Waitt Advanced Biophotonics Center
Researchers in all realms of biology rely on microscopes to see the organisms, cells and even molecules that they study. But microscopes can only zoom in so far—the resolution of modern microscopes is about a quarter of a micrometer. This means that scientists can see cells and even some parts of cells but individual molecules—like the building blocks of proteins or DNA—are too small to distinguish from one another. Moreover, the dye molecules that can be attached to other molecules to light them up under the microscope wear out quickly, allowing only brief snapshots of their position. So, scientists face obstacles in seeing the tiniest details of molecules and in watching long-term processes inside cells.
Hu Cang wants to improve the resolution of microscopes by designing lenses in a new way. Historically, lenses can only magnify objects that are at least as large as a wavelength of light—this is what has limited the resolution of microscopes. But Cang is developing a “super lens” that sees things smaller than a wavelength of light by assembling a lens from multiple parts. Cang’s group has already made a microscope that can focus light down to a point smaller than ever before, enabling researchers to track individual proteins on the surface of a cell. Cang is also working on solving the second problem limiting today’s microscopy: dyes that quickly fade when exposed to the bright light of a microscope. He is using chemical tricks to alter the structure and environment of these dyes to extend their lifespan.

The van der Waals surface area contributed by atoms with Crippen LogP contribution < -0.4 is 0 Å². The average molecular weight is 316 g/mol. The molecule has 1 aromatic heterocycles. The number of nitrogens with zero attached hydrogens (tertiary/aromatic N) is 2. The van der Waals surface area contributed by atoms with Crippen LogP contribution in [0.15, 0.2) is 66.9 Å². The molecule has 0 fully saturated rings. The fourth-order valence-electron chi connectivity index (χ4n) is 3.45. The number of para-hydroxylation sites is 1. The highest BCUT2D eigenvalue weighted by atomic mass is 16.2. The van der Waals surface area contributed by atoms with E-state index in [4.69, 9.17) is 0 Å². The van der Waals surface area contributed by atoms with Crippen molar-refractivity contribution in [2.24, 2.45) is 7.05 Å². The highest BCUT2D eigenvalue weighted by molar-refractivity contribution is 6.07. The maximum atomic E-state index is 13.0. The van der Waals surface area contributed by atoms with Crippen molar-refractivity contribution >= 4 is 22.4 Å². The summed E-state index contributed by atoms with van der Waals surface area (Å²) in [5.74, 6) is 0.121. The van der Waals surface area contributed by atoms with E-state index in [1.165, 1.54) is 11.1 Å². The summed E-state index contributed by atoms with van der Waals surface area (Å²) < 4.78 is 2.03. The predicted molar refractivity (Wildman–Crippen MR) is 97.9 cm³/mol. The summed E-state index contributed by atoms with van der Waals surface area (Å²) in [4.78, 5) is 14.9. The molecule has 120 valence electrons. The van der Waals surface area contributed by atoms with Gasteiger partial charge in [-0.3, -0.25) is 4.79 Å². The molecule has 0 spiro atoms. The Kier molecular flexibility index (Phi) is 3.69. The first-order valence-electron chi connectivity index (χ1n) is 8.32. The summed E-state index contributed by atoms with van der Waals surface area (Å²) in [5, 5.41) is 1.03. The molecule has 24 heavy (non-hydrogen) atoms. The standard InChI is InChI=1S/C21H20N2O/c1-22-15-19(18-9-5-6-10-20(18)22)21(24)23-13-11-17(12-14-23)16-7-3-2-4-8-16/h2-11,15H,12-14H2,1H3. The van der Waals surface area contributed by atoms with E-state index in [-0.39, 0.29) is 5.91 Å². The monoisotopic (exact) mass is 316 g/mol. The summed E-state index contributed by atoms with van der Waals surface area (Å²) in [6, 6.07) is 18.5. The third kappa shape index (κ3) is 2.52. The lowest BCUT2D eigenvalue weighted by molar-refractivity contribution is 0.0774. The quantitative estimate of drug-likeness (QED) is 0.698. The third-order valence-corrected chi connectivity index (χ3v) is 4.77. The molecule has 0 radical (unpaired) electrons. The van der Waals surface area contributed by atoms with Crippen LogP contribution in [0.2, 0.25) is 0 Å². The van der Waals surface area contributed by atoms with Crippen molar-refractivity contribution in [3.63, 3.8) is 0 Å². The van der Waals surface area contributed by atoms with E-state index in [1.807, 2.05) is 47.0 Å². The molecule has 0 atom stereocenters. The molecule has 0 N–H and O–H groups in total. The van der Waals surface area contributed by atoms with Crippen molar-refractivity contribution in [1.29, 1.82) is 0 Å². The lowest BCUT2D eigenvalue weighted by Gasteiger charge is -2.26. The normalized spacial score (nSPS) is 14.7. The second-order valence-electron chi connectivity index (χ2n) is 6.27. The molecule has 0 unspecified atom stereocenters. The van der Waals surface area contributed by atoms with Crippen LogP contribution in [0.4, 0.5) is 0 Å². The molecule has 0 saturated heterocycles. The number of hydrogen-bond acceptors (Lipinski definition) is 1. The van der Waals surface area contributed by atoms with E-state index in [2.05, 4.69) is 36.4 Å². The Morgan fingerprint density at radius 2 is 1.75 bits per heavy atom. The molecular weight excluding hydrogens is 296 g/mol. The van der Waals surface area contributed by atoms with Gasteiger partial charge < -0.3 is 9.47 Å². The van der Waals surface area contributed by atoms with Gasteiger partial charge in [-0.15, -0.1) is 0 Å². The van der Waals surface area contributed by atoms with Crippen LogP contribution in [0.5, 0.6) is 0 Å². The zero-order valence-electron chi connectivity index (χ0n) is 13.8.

With his expertise in cutting-edge microscopy, Cang collaborates with biologists who are trying to see the smallest moving parts of cells. He is particularly interested in using his new “super lens” approach to study the structure of genetic material, which is notoriously hard to visualize. Being able to see how strands of DNA fold and loop when they’re packed within the nucleus of a cell might reveal more on how genes are turned on and off in both healthy and diseased cells.
Cang showed how Amazon Cloud, an online data application, can be used to process the immense amount of data generated by super-resolution microscopes. The new approach could process an image that previously took 24 hours in only 72 minutes.
He teamed up with Salk colleagues to study how proteins fold and bind to one another and develop new, stronger types of bonds. Cang’s imaging approaches let scientists see details of these processes not previously visible.
He also discovered a new way to stop dyes from fading under the microscope. By changing the environment of a dye, he enabled the dye to give off a thousand times more light before it wears out.
BS, Chemistry, University of Science and Technology of China, China
MS, Electrical Engineering, Stanford University
PhD, Chemical Physics, Stanford University